A major settlement-more than 10 years old comprising at least 600 households-called Sidhharth Nagar near MHADA colony in Andheri West is under threat from the revenue department. This settlement was partially demolished as part of a three days eviction drive, on 22nd March. However, on GBGBA mass campaigning and subsequent pressure built on the authorities, the demolition has been halted for a short period. This period will last until the exams in the BMC schools are over. Around 300 children from this settlement go to the nearby municipal school.
Among many major losses the demolition (if it happens) will cause, physical health of children and women of this settlement will be at high risk. A recently prepared survey report conducted under ‘Integrated Child Development Services Scheme’ (ICDS) in Siddharthnagar has highlighted the need for additional nutrition supply to children in this area. Any denial of this service will add to their already pathetic life. A mother, whose house was demolished on 22ndMarch, was quoted saying that “My child is just 5 months old, the eviction has caused extensive damage to the ration that I had collected last week and I have nothing to eat on my own neither do I have money to buy supplementary food materials. I need to eat at least something in order to feed my child. I pleaded to authority repeatedly not to demolish my house as me and my family have no other place to resettle. But my efforts went in vain and now see where I have landed without any home and penniless to support my family”.
A preliminary survey conducted by GBGBA has shown that the income of these households are irregular and so low that they cannot afford a formal housing and hence these people are forced to live in informal settlement. Any eviction will render these families homeless forcing them to live under the sky as only shelter which can put their lives at risk especially of young ones and vulnerable to many infectious communicable diseases.
Another most inhuman act of the state came into our notice very recently when a team of GBGBA visited a Dalit community living on a pavement along the Western Express Highway toward Airport opposite to Vakola Police Station, to provide portable housing unit which can protect pavement dwellers from all weathers. This housing unit designed by BillionBricks.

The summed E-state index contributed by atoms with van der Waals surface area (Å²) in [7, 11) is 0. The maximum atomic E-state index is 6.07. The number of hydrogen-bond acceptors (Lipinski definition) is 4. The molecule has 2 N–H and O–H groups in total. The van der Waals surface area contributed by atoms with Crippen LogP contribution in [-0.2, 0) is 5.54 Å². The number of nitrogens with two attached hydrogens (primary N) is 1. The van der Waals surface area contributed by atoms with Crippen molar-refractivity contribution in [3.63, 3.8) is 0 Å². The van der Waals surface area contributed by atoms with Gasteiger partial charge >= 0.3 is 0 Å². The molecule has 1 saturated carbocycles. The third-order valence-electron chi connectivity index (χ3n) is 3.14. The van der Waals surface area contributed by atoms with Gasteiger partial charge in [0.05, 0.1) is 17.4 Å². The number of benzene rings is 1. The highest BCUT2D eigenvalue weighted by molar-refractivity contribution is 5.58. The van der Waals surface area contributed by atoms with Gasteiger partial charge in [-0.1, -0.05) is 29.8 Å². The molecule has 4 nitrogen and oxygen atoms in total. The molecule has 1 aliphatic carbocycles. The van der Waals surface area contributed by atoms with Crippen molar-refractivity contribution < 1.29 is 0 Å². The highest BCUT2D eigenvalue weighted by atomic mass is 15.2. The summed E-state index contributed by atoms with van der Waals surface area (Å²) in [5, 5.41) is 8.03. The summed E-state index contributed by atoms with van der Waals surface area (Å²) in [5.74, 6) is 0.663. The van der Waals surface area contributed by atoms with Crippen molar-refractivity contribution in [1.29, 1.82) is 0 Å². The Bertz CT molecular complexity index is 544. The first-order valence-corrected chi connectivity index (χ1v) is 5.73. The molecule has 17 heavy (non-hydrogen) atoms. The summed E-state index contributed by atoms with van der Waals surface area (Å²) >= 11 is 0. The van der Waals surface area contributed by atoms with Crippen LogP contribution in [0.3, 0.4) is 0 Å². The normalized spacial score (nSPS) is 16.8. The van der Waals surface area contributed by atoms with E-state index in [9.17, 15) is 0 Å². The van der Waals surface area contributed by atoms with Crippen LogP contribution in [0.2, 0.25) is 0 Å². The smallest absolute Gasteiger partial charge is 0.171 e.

Broken settlement in Santa Cruz
This settlement was brutally evicted by BMC on 10th March to ensure that a passing by minister from that road do not face this settlement. The authorities threw mud on the pavement and planted trees on it. An individual of the community describes this situation as, “we were cooking our daily meal, when the BMC (Bombay Municipal Corporation) vehicles came and started breaking our tents and threw mud and soil in our food. Almost all the community was broken and we ran to the highland situated near the community.’’ “We were asked to be in the highland near the community, and after the government convoy passes by, we can again come back and settle down”, said another individual. This settlement comprised of migrants from Jalna district of Marathwada region who settled in the city years ago but were never able to afford a formal housing. While the dreams and desires of children from privileged class have no limits, a small girl from this community- Priya dreams of sleeping on a bed. She was quoted saying “I want to sleep once in a bed; will I ever get one?’’.